How did this happen?  

The changes began at the top, with new leadership.  One of the most important hires, and most counter-intuitive, was bringing Larry Light on as the Chief Marketing Officer.  Larry Light had a storied history working at the advertising agencies BBDO and Ted Bates.  Bringing in someone with that background was unconventional for McDonald’s.

To turn around the McDonald’s brand, Light jettisoned traditional brand positioning.  He was prescient in seeing the traditional brand marketing model as being broken.  In his own words, “We reject the outmoded view of the positionistas… declaring an end to the out-of-date, simplistic concept of brand positioning…”

Light’s great insight was that brand positioning was too limiting for the McDonald’s brand.  It narrowed the potential audience for the brand down to a single market segment.  For the brand to grow, it needed to appeal to many segments of the market, not just one.

He needed a new model for brand marketing.

Always resourceful, Light developed a narrative method for brand marketing.  He called it “Brand Journalism”  It was custom made for McDonald’s.  It was far, far more than just an advertising campaign.  It was the basis for rebuilding the internal culture of McDonald’s, for shaping the company’s business strategy, for changing menus and for redirecting their overall marketing efforts.  Because it was a new model, it also required developing new market research tools and metrics.  Existing market research was designed to assess the key elements of brand positioning.  It was not appropriate for assessing a brand based on the principles of  brand journalism.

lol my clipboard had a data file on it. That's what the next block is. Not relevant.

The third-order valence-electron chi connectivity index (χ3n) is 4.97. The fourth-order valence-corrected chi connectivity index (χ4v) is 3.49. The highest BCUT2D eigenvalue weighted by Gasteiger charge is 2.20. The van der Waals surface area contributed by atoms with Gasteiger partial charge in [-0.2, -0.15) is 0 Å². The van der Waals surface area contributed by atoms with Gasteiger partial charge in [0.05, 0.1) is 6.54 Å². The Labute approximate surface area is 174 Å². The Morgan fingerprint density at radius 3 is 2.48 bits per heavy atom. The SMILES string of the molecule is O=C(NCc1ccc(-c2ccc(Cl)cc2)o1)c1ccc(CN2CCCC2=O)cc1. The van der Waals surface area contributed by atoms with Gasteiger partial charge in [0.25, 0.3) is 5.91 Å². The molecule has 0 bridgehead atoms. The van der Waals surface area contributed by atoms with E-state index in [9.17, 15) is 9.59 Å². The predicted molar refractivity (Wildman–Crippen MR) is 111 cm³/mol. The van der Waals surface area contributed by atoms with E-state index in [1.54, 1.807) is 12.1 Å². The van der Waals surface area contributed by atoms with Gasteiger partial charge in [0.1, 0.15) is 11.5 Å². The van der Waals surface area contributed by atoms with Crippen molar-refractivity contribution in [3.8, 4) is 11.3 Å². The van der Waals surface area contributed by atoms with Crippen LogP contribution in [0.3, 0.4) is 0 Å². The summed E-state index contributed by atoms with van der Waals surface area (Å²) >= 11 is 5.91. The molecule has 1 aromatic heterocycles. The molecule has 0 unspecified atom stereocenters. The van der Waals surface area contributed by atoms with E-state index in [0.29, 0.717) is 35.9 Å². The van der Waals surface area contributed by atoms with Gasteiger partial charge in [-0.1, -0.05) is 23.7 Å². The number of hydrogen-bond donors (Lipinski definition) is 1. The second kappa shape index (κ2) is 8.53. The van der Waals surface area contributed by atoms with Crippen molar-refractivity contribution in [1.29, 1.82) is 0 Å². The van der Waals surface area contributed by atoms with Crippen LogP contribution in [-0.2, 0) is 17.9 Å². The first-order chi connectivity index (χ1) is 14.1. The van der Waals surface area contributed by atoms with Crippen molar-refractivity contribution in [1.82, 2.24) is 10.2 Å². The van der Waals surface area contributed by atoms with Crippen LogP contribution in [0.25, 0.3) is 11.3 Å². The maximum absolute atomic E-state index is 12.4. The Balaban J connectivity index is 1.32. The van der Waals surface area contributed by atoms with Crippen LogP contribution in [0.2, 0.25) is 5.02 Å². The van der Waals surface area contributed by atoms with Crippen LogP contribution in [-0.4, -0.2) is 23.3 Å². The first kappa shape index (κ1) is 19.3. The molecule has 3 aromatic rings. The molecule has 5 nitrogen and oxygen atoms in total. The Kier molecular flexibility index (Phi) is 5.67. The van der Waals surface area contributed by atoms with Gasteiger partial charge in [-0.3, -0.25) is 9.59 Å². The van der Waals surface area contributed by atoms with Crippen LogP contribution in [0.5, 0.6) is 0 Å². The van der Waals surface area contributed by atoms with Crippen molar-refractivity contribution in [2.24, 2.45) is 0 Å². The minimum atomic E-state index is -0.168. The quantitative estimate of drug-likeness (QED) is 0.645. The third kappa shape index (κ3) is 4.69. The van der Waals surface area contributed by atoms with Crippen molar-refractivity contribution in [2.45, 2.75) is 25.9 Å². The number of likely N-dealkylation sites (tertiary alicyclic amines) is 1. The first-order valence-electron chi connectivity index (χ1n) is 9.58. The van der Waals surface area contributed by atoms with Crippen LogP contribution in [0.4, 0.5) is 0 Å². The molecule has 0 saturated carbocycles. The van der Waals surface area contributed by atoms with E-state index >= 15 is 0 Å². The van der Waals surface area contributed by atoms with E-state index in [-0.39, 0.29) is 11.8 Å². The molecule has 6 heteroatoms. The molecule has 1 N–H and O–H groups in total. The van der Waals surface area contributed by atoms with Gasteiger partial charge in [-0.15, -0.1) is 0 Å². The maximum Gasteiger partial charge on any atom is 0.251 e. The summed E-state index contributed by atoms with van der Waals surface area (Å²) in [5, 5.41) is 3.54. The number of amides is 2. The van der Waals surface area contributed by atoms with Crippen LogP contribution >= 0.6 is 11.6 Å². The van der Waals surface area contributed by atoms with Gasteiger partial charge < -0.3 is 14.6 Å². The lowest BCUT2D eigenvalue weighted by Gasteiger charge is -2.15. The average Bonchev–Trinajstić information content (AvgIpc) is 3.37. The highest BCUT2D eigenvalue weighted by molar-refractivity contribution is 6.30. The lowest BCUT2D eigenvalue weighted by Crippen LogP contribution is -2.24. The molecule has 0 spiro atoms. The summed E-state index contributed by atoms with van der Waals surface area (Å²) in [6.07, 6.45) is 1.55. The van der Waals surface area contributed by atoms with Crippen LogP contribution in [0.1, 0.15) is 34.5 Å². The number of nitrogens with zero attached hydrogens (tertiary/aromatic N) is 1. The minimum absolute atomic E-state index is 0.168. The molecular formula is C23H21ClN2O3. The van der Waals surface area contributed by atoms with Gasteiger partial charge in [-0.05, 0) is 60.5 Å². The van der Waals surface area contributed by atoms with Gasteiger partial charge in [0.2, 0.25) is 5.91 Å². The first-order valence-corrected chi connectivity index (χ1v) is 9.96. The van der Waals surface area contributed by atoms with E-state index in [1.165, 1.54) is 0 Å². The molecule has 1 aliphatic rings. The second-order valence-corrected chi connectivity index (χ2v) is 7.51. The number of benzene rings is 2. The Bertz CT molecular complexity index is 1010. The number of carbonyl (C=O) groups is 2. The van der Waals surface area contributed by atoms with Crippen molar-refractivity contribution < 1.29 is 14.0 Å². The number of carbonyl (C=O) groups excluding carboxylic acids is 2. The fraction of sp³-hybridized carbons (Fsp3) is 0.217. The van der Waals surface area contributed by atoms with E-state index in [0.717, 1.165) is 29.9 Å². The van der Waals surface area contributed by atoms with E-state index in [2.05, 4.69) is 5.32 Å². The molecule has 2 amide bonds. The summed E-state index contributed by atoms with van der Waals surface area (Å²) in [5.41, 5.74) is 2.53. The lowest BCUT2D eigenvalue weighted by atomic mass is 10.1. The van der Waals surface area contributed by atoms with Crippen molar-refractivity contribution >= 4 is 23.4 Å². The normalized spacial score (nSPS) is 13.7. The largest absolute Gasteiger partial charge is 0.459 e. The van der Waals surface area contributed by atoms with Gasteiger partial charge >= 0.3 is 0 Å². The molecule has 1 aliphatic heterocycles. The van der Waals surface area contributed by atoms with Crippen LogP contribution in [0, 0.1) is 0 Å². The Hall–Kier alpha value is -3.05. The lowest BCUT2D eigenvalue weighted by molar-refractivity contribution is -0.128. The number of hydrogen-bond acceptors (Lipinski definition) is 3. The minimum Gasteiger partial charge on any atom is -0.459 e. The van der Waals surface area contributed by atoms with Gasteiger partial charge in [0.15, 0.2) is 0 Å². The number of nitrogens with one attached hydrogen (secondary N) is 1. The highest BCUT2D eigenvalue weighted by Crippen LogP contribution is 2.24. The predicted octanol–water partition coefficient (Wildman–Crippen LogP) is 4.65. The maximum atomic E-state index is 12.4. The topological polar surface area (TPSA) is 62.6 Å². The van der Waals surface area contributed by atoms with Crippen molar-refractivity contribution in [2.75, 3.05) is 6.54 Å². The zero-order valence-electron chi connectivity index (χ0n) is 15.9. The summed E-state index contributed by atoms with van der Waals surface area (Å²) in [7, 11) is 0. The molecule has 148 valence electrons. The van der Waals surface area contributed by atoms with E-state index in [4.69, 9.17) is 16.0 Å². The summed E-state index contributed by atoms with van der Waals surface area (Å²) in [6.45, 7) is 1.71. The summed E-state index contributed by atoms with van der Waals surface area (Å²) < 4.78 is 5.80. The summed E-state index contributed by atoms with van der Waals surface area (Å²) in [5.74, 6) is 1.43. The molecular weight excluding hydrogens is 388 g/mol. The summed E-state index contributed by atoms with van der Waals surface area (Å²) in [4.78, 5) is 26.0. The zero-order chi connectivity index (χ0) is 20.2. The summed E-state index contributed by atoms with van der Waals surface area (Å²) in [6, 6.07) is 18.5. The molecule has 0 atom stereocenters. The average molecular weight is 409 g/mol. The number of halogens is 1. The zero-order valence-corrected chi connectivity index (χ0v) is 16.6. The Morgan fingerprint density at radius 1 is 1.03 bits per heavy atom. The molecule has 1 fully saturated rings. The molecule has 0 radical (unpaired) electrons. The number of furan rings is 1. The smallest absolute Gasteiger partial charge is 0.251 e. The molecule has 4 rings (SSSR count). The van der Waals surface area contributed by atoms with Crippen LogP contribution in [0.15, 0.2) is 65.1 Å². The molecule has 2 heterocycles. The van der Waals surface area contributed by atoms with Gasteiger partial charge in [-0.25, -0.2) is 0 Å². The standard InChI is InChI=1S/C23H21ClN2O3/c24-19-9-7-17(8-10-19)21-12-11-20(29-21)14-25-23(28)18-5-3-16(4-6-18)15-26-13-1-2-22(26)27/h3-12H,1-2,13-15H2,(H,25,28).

“McD’s Abandoning of Positioning is ‘Lunacy'” screamed the headlines in AdAge.

Less than a year later the magazine changed their mind.  AdAge awarded McDonald’s “marketer of the year.”  A turn around indeed! 

Brand Journalism is, at its heart, a narrative method for creating and managing a brand.  The full story of it and McDonald’s turn around remains to be written.

This narrative method is part of the reason why McDonald’s continues to be so resilient today as both a brand and a business.